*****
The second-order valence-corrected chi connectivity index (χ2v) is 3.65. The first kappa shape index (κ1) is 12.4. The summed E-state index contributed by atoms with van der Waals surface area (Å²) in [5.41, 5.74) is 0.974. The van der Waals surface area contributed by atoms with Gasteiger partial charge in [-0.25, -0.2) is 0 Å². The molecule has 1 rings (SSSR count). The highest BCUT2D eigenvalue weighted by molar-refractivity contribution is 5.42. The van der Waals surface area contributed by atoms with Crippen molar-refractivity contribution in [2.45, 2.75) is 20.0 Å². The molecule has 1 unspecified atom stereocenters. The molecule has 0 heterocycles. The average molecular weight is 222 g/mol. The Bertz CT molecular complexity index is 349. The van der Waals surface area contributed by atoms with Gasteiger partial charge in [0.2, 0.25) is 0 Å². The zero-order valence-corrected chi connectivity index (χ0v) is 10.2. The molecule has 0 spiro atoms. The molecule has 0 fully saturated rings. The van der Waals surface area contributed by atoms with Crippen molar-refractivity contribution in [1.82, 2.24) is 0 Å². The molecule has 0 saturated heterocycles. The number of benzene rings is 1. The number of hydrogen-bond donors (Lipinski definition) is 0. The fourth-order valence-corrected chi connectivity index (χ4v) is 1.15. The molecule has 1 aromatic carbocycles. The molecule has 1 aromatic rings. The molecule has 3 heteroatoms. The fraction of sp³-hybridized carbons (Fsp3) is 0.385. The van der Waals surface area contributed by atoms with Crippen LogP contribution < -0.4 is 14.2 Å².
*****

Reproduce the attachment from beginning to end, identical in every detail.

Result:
The second-order valence-corrected chi connectivity index (χ2v) is 3.65. The first kappa shape index (κ1) is 12.4. The summed E-state index contributed by atoms with van der Waals surface area (Å²) in [5.41, 5.74) is 0.974. The van der Waals surface area contributed by atoms with Gasteiger partial charge in [-0.25, -0.2) is 0 Å². The molecule has 1 rings (SSSR count). The highest BCUT2D eigenvalue weighted by molar-refractivity contribution is 5.42. The van der Waals surface area contributed by atoms with Crippen molar-refractivity contribution in [2.45, 2.75) is 20.0 Å². The molecule has 1 unspecified atom stereocenters. The molecule has 0 heterocycles. The average molecular weight is 222 g/mol. The Bertz CT molecular complexity index is 349. The van der Waals surface area contributed by atoms with Gasteiger partial charge in [0.2, 0.25) is 0 Å². The zero-order valence-corrected chi connectivity index (χ0v) is 10.2. The molecule has 0 spiro atoms. The molecule has 0 fully saturated rings. The van der Waals surface area contributed by atoms with Crippen molar-refractivity contribution in [1.82, 2.24) is 0 Å². The molecule has 0 saturated heterocycles. The number of benzene rings is 1. The number of hydrogen-bond donors (Lipinski definition) is 0. The fourth-order valence-corrected chi connectivity index (χ4v) is 1.15. The molecule has 1 aromatic carbocycles. The molecule has 1 aromatic rings. The molecule has 3 heteroatoms. The fraction of sp³-hybridized carbons (Fsp3) is 0.385. The van der Waals surface area contributed by atoms with Crippen LogP contribution < -0.4 is 14.2 Å².